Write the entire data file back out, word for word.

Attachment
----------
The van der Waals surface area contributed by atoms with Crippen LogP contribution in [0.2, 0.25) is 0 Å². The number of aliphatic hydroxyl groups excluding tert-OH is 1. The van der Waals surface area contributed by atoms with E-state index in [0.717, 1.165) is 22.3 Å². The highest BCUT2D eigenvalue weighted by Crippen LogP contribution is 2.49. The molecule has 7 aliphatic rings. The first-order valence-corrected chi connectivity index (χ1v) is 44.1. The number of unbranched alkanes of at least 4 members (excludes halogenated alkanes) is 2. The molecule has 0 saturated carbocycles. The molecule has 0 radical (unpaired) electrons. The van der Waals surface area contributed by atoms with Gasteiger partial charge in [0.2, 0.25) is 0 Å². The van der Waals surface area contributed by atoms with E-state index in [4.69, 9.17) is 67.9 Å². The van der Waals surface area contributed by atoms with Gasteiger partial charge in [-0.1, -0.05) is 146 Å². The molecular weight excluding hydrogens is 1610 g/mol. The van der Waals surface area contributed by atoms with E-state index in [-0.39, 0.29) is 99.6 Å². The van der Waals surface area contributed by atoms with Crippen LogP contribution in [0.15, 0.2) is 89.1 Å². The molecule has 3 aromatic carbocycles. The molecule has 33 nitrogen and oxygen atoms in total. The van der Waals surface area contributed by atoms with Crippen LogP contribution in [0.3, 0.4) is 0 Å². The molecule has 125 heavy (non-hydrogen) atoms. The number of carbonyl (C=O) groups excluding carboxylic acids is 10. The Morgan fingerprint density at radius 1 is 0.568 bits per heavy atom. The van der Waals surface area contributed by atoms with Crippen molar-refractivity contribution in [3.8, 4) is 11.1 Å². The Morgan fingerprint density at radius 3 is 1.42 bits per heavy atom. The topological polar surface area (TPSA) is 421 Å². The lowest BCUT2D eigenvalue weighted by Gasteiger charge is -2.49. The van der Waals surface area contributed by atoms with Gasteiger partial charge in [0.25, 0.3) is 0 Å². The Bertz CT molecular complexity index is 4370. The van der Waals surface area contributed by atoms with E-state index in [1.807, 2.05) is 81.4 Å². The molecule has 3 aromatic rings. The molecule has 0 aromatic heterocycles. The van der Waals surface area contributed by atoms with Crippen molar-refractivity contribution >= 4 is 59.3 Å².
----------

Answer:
The van der Waals surface area contributed by atoms with Crippen LogP contribution in [0.2, 0.25) is 0 Å². The number of aliphatic hydroxyl groups excluding tert-OH is 1. The van der Waals surface area contributed by atoms with E-state index in [0.717, 1.165) is 22.3 Å². The highest BCUT2D eigenvalue weighted by Crippen LogP contribution is 2.49. The molecule has 7 aliphatic rings. The first-order valence-corrected chi connectivity index (χ1v) is 44.1. The number of unbranched alkanes of at least 4 members (excludes halogenated alkanes) is 2. The molecule has 0 saturated carbocycles. The molecule has 0 radical (unpaired) electrons. The van der Waals surface area contributed by atoms with Gasteiger partial charge in [0.2, 0.25) is 0 Å². The van der Waals surface area contributed by atoms with E-state index in [4.69, 9.17) is 67.9 Å². The van der Waals surface area contributed by atoms with Gasteiger partial charge in [-0.1, -0.05) is 146 Å². The molecular weight excluding hydrogens is 1610 g/mol. The van der Waals surface area contributed by atoms with E-state index in [-0.39, 0.29) is 99.6 Å². The van der Waals surface area contributed by atoms with Crippen LogP contribution in [0.15, 0.2) is 89.1 Å². The molecule has 3 aromatic carbocycles. The molecule has 33 nitrogen and oxygen atoms in total. The van der Waals surface area contributed by atoms with Crippen LogP contribution in [0.3, 0.4) is 0 Å². The molecule has 125 heavy (non-hydrogen) atoms. The number of carbonyl (C=O) groups excluding carboxylic acids is 10. The Morgan fingerprint density at radius 1 is 0.568 bits per heavy atom. The van der Waals surface area contributed by atoms with Crippen molar-refractivity contribution in [3.8, 4) is 11.1 Å². The Morgan fingerprint density at radius 3 is 1.42 bits per heavy atom. The topological polar surface area (TPSA) is 421 Å². The lowest BCUT2D eigenvalue weighted by Gasteiger charge is -2.49. The van der Waals surface area contributed by atoms with Gasteiger partial charge in [0.25, 0.3) is 0 Å². The Bertz CT molecular complexity index is 4370. The van der Waals surface area contributed by atoms with E-state index in [1.807, 2.05) is 81.4 Å². The molecule has 3 aromatic rings. The molecule has 0 aromatic heterocycles. The van der Waals surface area contributed by atoms with Crippen molar-refractivity contribution >= 4 is 59.3 Å².